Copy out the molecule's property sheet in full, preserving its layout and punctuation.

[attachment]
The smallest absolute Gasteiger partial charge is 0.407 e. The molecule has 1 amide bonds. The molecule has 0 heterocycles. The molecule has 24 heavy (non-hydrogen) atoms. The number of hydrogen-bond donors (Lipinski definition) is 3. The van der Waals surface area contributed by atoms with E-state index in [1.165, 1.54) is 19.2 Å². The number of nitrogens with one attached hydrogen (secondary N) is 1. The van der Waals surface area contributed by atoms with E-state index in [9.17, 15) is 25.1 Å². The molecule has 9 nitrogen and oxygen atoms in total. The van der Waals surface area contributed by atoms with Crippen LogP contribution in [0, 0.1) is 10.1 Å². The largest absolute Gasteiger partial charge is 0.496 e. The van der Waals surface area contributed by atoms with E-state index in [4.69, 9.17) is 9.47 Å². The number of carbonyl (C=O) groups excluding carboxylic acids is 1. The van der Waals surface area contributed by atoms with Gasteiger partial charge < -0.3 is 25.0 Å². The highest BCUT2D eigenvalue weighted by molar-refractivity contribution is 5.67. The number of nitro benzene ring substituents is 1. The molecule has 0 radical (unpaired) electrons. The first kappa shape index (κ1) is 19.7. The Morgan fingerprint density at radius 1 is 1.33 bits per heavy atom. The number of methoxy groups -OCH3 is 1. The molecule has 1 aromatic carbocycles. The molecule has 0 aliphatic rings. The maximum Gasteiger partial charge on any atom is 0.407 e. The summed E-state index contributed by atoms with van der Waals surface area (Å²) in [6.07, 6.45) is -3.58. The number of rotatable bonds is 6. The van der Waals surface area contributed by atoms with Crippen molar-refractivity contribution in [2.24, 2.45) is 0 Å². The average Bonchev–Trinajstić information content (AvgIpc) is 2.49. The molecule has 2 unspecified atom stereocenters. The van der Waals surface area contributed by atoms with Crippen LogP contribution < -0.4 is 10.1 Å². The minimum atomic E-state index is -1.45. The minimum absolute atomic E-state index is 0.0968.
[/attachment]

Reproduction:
The smallest absolute Gasteiger partial charge is 0.407 e. The molecule has 1 amide bonds. The molecule has 0 heterocycles. The molecule has 24 heavy (non-hydrogen) atoms. The number of hydrogen-bond donors (Lipinski definition) is 3. The van der Waals surface area contributed by atoms with E-state index in [1.165, 1.54) is 19.2 Å². The number of nitrogens with one attached hydrogen (secondary N) is 1. The van der Waals surface area contributed by atoms with E-state index in [9.17, 15) is 25.1 Å². The molecule has 9 nitrogen and oxygen atoms in total. The van der Waals surface area contributed by atoms with Crippen LogP contribution in [0, 0.1) is 10.1 Å². The largest absolute Gasteiger partial charge is 0.496 e. The van der Waals surface area contributed by atoms with E-state index in [4.69, 9.17) is 9.47 Å². The number of carbonyl (C=O) groups excluding carboxylic acids is 1. The van der Waals surface area contributed by atoms with Gasteiger partial charge < -0.3 is 25.0 Å². The highest BCUT2D eigenvalue weighted by molar-refractivity contribution is 5.67. The number of nitro benzene ring substituents is 1. The molecule has 0 radical (unpaired) electrons. The first kappa shape index (κ1) is 19.7. The Morgan fingerprint density at radius 1 is 1.33 bits per heavy atom. The number of methoxy groups -OCH3 is 1. The molecule has 1 aromatic carbocycles. The molecule has 0 aliphatic rings. The maximum Gasteiger partial charge on any atom is 0.407 e. The summed E-state index contributed by atoms with van der Waals surface area (Å²) in [6.07, 6.45) is -3.58. The number of rotatable bonds is 6. The van der Waals surface area contributed by atoms with Crippen molar-refractivity contribution in [2.24, 2.45) is 0 Å². The average Bonchev–Trinajstić information content (AvgIpc) is 2.49. The molecule has 2 unspecified atom stereocenters. The van der Waals surface area contributed by atoms with Crippen LogP contribution < -0.4 is 10.1 Å². The minimum atomic E-state index is -1.45. The minimum absolute atomic E-state index is 0.0968.